Why Humans Experience Fear
What causes fear? Fear is a natural response to danger. It has played a key role throughout human history, from ancient people who regularly faced life-threatening situations to modern people who develop extreme fight-flight-or-freeze responses when exposed to certain objects. The physical reactions that accompany fear are numerous and can cause us to feel stressed and anxious. Moreover, fear is a powerful empathetic nervous system response.
Many psychological theories have suggested that fear is a biologically basic emotion common to all humans and many other species. While most lay opinion supports this idea, some argue that fear is more a form of emotional intelligence, with specialized neural structures. Regardless of the mechanism, fear influences cognition and processing mode. It interfaces with nearly every aspect of cognition, including perception, memory, and action. It has a pronounced role in fear-related behavior, influencing our decision-making and social behavior.
Research suggests that fear is triggered by events or people that have a strong emotional impact on us. People are also predisposed to develop phobias if they have certain traits, including neuroticism, excessive worrying, or a history of traumatic events. While some fears may be genetic, many are learned, and parents are the primary educators. By their actions, children learn about fear. If a parent consistently displays fear, the child is likely to experience the same behaviors.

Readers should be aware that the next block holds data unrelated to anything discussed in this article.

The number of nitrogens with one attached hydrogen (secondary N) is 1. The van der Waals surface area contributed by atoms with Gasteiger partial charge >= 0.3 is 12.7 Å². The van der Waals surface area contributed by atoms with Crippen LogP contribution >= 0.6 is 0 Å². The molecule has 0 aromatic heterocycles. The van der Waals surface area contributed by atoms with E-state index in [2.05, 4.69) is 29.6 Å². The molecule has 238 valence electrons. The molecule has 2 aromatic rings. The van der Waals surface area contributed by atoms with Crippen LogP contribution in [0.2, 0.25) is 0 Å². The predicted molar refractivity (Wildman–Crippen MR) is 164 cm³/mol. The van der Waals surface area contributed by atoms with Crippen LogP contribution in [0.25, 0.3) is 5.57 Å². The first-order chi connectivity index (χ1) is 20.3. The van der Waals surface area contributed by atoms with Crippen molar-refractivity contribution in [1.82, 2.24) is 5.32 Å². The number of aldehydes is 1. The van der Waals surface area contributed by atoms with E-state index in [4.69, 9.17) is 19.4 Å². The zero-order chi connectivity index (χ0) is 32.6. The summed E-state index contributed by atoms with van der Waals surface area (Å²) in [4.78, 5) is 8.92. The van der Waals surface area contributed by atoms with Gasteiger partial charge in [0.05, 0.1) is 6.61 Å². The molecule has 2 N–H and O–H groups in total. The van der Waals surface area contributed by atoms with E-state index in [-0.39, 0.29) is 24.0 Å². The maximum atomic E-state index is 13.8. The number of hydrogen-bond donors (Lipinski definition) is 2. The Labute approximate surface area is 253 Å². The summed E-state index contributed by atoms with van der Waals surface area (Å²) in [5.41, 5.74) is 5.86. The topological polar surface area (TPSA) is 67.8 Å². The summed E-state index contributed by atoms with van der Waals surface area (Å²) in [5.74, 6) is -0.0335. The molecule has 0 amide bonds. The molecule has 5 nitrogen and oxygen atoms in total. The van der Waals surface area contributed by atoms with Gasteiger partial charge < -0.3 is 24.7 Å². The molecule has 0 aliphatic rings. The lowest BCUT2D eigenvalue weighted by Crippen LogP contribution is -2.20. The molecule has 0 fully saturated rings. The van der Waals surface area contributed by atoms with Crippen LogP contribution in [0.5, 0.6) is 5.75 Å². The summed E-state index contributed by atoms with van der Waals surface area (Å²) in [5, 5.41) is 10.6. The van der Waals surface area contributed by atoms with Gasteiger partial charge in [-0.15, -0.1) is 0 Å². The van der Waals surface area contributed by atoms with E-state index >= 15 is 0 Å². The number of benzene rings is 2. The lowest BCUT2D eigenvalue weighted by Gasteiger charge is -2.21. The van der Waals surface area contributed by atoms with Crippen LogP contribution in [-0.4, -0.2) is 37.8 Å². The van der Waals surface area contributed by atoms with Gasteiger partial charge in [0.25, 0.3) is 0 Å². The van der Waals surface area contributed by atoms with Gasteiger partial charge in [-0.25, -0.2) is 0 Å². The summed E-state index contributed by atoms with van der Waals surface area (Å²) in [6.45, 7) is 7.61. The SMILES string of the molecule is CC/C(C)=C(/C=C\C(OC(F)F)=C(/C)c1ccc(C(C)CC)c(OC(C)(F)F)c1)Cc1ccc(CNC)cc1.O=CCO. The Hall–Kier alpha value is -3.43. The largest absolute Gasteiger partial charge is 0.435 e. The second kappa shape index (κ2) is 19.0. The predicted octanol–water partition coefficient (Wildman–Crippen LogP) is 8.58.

There are multiple components involved in fear processing, including the amygdala. The amygdala projects to the PAG and is reciprocally connected with the prefrontal cortex. Interestingly, some fear circuits are shared with other areas of the brain, including the basal ganglia involved in reward processing and instrumental behavior, and the insula. Each has distinct molecular markers. The entire process of fear is vastly complicated and involves massive reciprocal interactions across the brain.